“We’ve always been really lucky with our audience in that they seem up for all the things we do.”

That’s John Flansburgh, over the phone and in the midst of doing his laundry, talking about the long and fascinatingly multifaceted history of his band, They Might Be Giants. For the past 40-plus years, Flansburgh and co-conspirator John Linnell have carved out a singular musical path, creating seminal albums like Lincoln and Flood, releasing songs via answering machine (Dial-A-Song), crafting a string of albums for children, scoring the hit TV show Malcolm In The Middle, and gradually becoming a beloved and multi-generational institution. Only They Might Be Giants have a career where finding fame on Tiny Toon Adventures, or barreling through “Birdhouse In Your Soul” with Doc Severinsen and The Tonight Show Band, count as relatively everyday occurrences.

This May and June, TMBG will mix things up even more. The band’s so-called “Big Show” tour will boast a total of 15 shows performed in eight midwestern cities—including two sold-out shows at Milwaukee’s Pabst Theater on June 21 and 22. Not only will most cities will be treated to two nights of completely different “evening with” shows, each show will feature two distinct sets. “With sets featuring the earliest days of Dial-A-Song through their platinum album Flood, and all the way to their Grammy-nominated album BOOK,” explains a press release, “each night of this multi-city run will be its own celebration of the band’s singular songbook. Expect a spontaneous, sprawling, enthralling musical event unlike any other, every single night.”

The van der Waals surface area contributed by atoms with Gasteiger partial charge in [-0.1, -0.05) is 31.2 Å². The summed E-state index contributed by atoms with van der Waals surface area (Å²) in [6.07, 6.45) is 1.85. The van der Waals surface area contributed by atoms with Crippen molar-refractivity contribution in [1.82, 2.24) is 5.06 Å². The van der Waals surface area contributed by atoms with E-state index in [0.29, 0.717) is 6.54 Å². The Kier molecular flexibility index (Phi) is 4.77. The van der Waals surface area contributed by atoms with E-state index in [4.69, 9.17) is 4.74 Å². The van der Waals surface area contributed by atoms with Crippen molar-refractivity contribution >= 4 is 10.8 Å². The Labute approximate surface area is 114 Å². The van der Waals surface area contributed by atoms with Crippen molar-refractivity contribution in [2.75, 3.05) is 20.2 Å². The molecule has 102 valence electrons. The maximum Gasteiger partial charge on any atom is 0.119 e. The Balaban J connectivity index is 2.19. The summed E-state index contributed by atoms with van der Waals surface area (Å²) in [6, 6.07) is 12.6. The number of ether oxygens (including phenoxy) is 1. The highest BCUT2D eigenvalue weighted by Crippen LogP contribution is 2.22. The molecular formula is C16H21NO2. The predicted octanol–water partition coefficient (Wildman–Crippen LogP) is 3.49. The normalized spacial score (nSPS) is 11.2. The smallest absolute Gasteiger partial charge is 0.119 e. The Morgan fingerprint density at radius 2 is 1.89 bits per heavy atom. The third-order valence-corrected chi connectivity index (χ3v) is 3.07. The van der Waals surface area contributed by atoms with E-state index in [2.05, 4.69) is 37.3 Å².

Ahead of the “Big Show,” Milwaukee Record spoke to Flansburgh about the long road back from COVID, the band’s new horn section, and the ’90s-tastic “120 Minutes Challenge.” And yes, TMBG’s infamous 1992 “collapsing-stage” show at Milwaukee’s Modjeska Theater did come up. (Flansburgh: “I hope they’ve reinforced the stages in Milwaukee.”)